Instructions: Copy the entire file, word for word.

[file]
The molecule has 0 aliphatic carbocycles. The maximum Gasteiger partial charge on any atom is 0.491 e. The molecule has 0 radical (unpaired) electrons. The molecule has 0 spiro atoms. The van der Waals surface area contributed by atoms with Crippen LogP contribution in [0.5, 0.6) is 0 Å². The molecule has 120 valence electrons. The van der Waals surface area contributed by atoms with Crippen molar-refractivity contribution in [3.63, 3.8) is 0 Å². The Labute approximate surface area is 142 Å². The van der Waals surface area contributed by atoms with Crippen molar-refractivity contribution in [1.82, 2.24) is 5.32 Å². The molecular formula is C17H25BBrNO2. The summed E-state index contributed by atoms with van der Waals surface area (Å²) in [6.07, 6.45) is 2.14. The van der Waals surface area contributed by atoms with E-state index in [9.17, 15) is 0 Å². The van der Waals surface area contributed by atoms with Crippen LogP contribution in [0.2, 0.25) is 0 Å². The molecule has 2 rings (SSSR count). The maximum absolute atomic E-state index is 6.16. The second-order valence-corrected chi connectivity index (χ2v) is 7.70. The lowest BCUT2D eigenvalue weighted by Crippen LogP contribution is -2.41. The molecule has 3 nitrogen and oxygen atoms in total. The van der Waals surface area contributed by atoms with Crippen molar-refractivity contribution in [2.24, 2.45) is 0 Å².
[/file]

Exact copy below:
The molecule has 0 aliphatic carbocycles. The maximum Gasteiger partial charge on any atom is 0.491 e. The molecule has 0 radical (unpaired) electrons. The molecule has 0 spiro atoms. The van der Waals surface area contributed by atoms with Crippen LogP contribution in [0.5, 0.6) is 0 Å². The molecule has 120 valence electrons. The van der Waals surface area contributed by atoms with Crippen molar-refractivity contribution in [3.63, 3.8) is 0 Å². The Labute approximate surface area is 142 Å². The van der Waals surface area contributed by atoms with Crippen molar-refractivity contribution in [1.82, 2.24) is 5.32 Å². The molecular formula is C17H25BBrNO2. The summed E-state index contributed by atoms with van der Waals surface area (Å²) in [6.07, 6.45) is 2.14. The van der Waals surface area contributed by atoms with E-state index in [9.17, 15) is 0 Å². The van der Waals surface area contributed by atoms with Crippen LogP contribution in [0.2, 0.25) is 0 Å². The molecule has 2 rings (SSSR count). The maximum absolute atomic E-state index is 6.16. The second-order valence-corrected chi connectivity index (χ2v) is 7.70. The lowest BCUT2D eigenvalue weighted by Crippen LogP contribution is -2.41. The molecule has 3 nitrogen and oxygen atoms in total. The van der Waals surface area contributed by atoms with Crippen molar-refractivity contribution in [2.24, 2.45) is 0 Å².